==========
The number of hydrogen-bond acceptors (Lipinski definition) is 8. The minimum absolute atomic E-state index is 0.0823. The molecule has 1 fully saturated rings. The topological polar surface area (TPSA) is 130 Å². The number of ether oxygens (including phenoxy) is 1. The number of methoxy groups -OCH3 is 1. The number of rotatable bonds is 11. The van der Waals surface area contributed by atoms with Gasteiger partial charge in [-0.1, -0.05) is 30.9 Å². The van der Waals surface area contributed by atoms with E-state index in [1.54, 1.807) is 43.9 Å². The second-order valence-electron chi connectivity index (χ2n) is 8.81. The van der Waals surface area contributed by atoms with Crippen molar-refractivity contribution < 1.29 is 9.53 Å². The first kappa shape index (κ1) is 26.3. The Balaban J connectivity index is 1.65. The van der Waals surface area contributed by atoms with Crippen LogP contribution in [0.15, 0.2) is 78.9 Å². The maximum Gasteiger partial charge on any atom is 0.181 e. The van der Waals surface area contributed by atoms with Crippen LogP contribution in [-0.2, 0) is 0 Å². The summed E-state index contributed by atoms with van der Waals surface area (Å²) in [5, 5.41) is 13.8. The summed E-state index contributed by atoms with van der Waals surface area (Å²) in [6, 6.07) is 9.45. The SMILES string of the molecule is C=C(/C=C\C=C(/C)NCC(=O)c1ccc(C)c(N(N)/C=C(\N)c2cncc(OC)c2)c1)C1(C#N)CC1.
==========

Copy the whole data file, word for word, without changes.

The number of hydrogen-bond acceptors (Lipinski definition) is 8. The minimum absolute atomic E-state index is 0.0823. The molecule has 1 fully saturated rings. The topological polar surface area (TPSA) is 130 Å². The number of ether oxygens (including phenoxy) is 1. The number of methoxy groups -OCH3 is 1. The number of rotatable bonds is 11. The van der Waals surface area contributed by atoms with Gasteiger partial charge in [-0.1, -0.05) is 30.9 Å². The van der Waals surface area contributed by atoms with E-state index in [1.54, 1.807) is 43.9 Å². The second-order valence-electron chi connectivity index (χ2n) is 8.81. The van der Waals surface area contributed by atoms with Crippen molar-refractivity contribution < 1.29 is 9.53 Å². The first kappa shape index (κ1) is 26.3. The Balaban J connectivity index is 1.65. The van der Waals surface area contributed by atoms with Crippen LogP contribution in [0.15, 0.2) is 78.9 Å². The maximum Gasteiger partial charge on any atom is 0.181 e. The van der Waals surface area contributed by atoms with Crippen LogP contribution in [-0.2, 0) is 0 Å². The summed E-state index contributed by atoms with van der Waals surface area (Å²) in [5, 5.41) is 13.8. The summed E-state index contributed by atoms with van der Waals surface area (Å²) in [6, 6.07) is 9.45. The SMILES string of the molecule is C=C(/C=C\C=C(/C)NCC(=O)c1ccc(C)c(N(N)/C=C(\N)c2cncc(OC)c2)c1)C1(C#N)CC1.